like 'Sympathy'- with its repeated line, 'I know why the caged bird
feels, alas!'- can be read as a cry against slavery, but was probably
written out of the feeling that the poet's talent was imprisoned in the
conventions of his time and the exigencies of the literary marketplace"
(Revell, Paul Laurence Dunbar, 73). Dunbar's first stanza in the poem
uses the word 'alas' to mean anxiety. Throughout "Sympathy" the caged
bird is enduring distress due to his life's limitations. "And the faint
perfume from its chalice steals- I know what the caged bird feels!"
These two lines from "Sympathy" express the caged bird's thought of
someone stealing his ideas and thoughts. "I know why the caged bird
beats his wing till its blood is red on the cruel bars" expresses rage
the caged bird feels and the physical abuse the caged bird endures
trying to escape. During this period in Dunbar's life, he met George
Washington Carver in Dayton, James Whitcomb Riley in Indianapolis, and
he became lifelong friends with Dr. H.A. Tobey, a Toledo psychiatrist.
The major accomplishments of Paul Laurence Dunbar's life during 1872 to
1906 also labeled him as being a short story writer. Although Dunbar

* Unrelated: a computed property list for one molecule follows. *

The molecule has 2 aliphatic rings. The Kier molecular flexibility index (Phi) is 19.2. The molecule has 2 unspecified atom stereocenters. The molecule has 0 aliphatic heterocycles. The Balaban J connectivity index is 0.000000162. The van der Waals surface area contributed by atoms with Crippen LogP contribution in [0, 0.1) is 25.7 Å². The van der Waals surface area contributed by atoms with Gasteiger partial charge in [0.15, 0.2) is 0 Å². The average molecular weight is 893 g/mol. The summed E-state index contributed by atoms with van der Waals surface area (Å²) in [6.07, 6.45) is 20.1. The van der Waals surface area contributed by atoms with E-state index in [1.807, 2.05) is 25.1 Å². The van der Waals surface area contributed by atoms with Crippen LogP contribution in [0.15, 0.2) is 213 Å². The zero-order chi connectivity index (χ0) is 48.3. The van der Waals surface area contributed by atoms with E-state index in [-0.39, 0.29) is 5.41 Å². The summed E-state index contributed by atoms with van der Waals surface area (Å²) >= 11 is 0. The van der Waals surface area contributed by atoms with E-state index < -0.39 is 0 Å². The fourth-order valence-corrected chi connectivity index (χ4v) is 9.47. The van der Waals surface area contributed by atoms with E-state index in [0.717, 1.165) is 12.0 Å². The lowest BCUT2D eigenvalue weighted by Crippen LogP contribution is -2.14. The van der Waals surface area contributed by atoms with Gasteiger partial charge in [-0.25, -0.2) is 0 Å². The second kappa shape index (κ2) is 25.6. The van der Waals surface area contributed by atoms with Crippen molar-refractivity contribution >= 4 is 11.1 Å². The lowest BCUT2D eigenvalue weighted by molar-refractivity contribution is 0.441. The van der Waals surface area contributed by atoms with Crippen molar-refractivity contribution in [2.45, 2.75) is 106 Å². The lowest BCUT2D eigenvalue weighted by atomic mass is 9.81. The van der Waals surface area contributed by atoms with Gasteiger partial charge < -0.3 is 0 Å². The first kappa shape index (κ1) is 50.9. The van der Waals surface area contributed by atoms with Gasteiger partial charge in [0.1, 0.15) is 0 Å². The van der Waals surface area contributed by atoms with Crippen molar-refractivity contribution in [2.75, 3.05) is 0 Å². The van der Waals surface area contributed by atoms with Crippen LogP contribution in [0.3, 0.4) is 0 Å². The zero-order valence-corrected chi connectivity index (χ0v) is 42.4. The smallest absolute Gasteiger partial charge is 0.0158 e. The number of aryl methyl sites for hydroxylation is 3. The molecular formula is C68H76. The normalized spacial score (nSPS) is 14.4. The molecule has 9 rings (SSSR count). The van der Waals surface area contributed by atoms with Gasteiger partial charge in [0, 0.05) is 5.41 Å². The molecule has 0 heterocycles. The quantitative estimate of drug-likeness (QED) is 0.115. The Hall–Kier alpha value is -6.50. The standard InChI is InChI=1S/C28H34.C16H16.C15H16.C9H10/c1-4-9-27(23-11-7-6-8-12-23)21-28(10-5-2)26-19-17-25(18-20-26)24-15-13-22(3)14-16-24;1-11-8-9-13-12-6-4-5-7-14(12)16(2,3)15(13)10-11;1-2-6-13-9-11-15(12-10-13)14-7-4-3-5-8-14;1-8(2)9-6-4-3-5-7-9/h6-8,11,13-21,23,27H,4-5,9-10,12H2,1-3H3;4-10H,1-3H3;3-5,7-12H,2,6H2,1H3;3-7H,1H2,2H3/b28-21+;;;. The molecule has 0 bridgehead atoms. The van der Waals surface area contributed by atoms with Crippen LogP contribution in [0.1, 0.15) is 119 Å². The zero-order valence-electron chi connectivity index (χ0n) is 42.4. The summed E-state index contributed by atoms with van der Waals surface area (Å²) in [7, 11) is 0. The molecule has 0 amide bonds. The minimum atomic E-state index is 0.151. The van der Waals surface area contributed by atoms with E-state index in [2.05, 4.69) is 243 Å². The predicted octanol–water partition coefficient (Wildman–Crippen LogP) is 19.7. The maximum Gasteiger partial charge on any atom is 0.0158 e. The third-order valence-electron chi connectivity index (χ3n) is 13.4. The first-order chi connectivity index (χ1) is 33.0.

experienced much criticism in his early career, he also enjoyed a good
deal of success. These successes, unfortunately, did not come without
some personal sacrifices and tribulations. He encountered rifts with his
closest friends and associates, often the result of his business and
artistic decisions. One such confrontation occurred when Dunbar decided
to sell certain works to George Horace Lorimer of the Saturday Evening
Post and Harrison Smith Morris of Lippincott's, two longtime friends of
Dunbar, to the dissatisfaction of his agent. Dunbar responded by
Both are my personal friends and I should feel myself rather niggardly
if I should withhold from them first sight of the things that are in
their line merely because now that my things are selling I could get
better prices elsewhere... I feel a sense of honor and obligation
towards these men which is a little beyond price. (Revell 108)
This determination of Dunbar to have his works printed in major literary
publications showed his sincere desire to have his more serious,
non-dialect short stories to be exposed to the public. Dunbar's short
stories include the works "Folks from Dixie", "The Strength of Gideon
and Other Short Stories", "The Heart of Happy Hollow" and others.
The last artistic accomplishment of Paul Laurence Dunbar's life was
labeled as a serious novelist. Dunbar wrote four novels between 1897 and
1901. The first two of these works, The Uncalled (1898) and The Love of
Landry (1900) are "white" novels in which all the characters are white
and no reference is made to the presence of Black people. The other two